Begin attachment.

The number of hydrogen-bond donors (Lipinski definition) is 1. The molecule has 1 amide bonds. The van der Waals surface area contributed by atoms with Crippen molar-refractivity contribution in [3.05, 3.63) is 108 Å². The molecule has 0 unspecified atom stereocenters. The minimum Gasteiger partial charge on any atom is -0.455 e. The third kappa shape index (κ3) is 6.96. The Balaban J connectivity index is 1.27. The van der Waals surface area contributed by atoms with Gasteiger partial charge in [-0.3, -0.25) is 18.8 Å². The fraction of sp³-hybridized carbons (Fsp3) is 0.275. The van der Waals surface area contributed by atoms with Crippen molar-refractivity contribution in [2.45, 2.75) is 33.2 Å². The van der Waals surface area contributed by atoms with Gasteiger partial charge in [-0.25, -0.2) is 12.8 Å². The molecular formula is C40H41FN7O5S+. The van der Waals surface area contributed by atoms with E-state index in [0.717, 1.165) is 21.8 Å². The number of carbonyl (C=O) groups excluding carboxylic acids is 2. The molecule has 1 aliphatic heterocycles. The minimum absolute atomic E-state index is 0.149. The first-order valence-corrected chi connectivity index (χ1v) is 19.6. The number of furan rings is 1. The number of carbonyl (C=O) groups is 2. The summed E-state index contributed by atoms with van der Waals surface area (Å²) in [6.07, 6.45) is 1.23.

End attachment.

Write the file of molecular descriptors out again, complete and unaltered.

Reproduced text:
The number of hydrogen-bond donors (Lipinski definition) is 1. The molecule has 1 amide bonds. The van der Waals surface area contributed by atoms with Crippen molar-refractivity contribution in [3.05, 3.63) is 108 Å². The molecule has 0 unspecified atom stereocenters. The minimum Gasteiger partial charge on any atom is -0.455 e. The third kappa shape index (κ3) is 6.96. The Balaban J connectivity index is 1.27. The van der Waals surface area contributed by atoms with Gasteiger partial charge in [-0.3, -0.25) is 18.8 Å². The fraction of sp³-hybridized carbons (Fsp3) is 0.275. The van der Waals surface area contributed by atoms with Crippen molar-refractivity contribution in [2.45, 2.75) is 33.2 Å². The van der Waals surface area contributed by atoms with Gasteiger partial charge in [-0.25, -0.2) is 12.8 Å². The molecular formula is C40H41FN7O5S+. The van der Waals surface area contributed by atoms with E-state index in [0.717, 1.165) is 21.8 Å². The number of carbonyl (C=O) groups excluding carboxylic acids is 2. The molecule has 1 aliphatic heterocycles. The minimum absolute atomic E-state index is 0.149. The first-order valence-corrected chi connectivity index (χ1v) is 19.6. The number of furan rings is 1. The number of carbonyl (C=O) groups is 2. The summed E-state index contributed by atoms with van der Waals surface area (Å²) in [6.07, 6.45) is 1.23.